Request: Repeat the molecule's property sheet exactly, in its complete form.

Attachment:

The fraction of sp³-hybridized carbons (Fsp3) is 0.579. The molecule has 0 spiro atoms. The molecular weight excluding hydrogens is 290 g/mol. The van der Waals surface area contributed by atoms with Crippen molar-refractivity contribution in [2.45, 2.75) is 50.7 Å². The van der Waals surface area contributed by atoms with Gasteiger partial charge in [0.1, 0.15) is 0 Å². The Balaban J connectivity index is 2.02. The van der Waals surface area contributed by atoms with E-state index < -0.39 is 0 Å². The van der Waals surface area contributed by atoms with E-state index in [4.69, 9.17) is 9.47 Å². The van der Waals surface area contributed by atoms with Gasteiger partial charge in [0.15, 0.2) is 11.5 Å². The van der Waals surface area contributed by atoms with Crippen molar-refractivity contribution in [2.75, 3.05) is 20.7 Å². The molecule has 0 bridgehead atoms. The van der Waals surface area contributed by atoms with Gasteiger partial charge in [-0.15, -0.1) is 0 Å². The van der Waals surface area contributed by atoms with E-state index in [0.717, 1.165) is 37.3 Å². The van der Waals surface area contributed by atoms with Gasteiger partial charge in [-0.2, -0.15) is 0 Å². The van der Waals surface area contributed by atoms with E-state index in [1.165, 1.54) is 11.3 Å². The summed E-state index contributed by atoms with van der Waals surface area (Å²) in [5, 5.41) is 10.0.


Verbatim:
The fraction of sp³-hybridized carbons (Fsp3) is 0.579. The molecule has 0 spiro atoms. The molecular weight excluding hydrogens is 290 g/mol. The van der Waals surface area contributed by atoms with Crippen molar-refractivity contribution in [2.45, 2.75) is 50.7 Å². The van der Waals surface area contributed by atoms with Gasteiger partial charge in [0.1, 0.15) is 0 Å². The Balaban J connectivity index is 2.02. The van der Waals surface area contributed by atoms with E-state index < -0.39 is 0 Å². The van der Waals surface area contributed by atoms with E-state index in [4.69, 9.17) is 9.47 Å². The van der Waals surface area contributed by atoms with Gasteiger partial charge in [0.15, 0.2) is 11.5 Å². The van der Waals surface area contributed by atoms with Crippen molar-refractivity contribution in [2.75, 3.05) is 20.7 Å². The molecule has 0 bridgehead atoms. The van der Waals surface area contributed by atoms with Gasteiger partial charge in [-0.15, -0.1) is 0 Å². The van der Waals surface area contributed by atoms with E-state index in [0.717, 1.165) is 37.3 Å². The van der Waals surface area contributed by atoms with Gasteiger partial charge in [-0.2, -0.15) is 0 Å². The van der Waals surface area contributed by atoms with E-state index in [1.165, 1.54) is 11.3 Å². The summed E-state index contributed by atoms with van der Waals surface area (Å²) in [5, 5.41) is 10.0.